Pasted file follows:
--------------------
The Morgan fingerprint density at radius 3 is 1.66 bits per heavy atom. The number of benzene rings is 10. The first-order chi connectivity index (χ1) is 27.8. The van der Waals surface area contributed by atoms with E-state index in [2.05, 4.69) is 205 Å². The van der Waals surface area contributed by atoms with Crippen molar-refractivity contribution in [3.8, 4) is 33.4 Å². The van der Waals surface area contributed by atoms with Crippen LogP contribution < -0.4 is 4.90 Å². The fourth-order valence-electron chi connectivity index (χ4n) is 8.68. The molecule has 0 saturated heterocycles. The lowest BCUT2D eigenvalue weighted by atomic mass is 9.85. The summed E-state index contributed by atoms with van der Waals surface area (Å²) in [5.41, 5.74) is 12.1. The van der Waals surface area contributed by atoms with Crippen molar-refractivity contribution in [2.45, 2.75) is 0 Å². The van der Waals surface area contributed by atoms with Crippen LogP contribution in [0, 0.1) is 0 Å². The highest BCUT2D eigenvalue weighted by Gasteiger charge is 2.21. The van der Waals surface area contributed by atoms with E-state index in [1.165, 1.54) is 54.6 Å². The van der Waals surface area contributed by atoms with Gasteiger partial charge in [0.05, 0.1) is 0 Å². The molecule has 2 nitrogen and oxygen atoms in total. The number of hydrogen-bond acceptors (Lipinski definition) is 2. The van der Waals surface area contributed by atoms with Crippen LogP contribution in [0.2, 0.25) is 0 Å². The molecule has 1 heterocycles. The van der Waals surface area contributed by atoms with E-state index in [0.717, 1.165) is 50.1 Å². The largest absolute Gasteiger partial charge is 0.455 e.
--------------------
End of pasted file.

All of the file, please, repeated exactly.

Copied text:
The Morgan fingerprint density at radius 3 is 1.66 bits per heavy atom. The number of benzene rings is 10. The first-order chi connectivity index (χ1) is 27.8. The van der Waals surface area contributed by atoms with E-state index in [2.05, 4.69) is 205 Å². The van der Waals surface area contributed by atoms with Crippen molar-refractivity contribution in [3.8, 4) is 33.4 Å². The van der Waals surface area contributed by atoms with Crippen LogP contribution < -0.4 is 4.90 Å². The fourth-order valence-electron chi connectivity index (χ4n) is 8.68. The molecule has 0 saturated heterocycles. The lowest BCUT2D eigenvalue weighted by atomic mass is 9.85. The summed E-state index contributed by atoms with van der Waals surface area (Å²) in [5.41, 5.74) is 12.1. The van der Waals surface area contributed by atoms with Crippen molar-refractivity contribution in [2.45, 2.75) is 0 Å². The van der Waals surface area contributed by atoms with Crippen LogP contribution in [0, 0.1) is 0 Å². The highest BCUT2D eigenvalue weighted by Gasteiger charge is 2.21. The van der Waals surface area contributed by atoms with E-state index in [1.165, 1.54) is 54.6 Å². The van der Waals surface area contributed by atoms with Gasteiger partial charge in [0.05, 0.1) is 0 Å². The molecule has 2 nitrogen and oxygen atoms in total. The number of hydrogen-bond acceptors (Lipinski definition) is 2. The van der Waals surface area contributed by atoms with Crippen LogP contribution in [0.2, 0.25) is 0 Å². The molecule has 1 heterocycles. The van der Waals surface area contributed by atoms with E-state index in [0.717, 1.165) is 50.1 Å². The largest absolute Gasteiger partial charge is 0.455 e.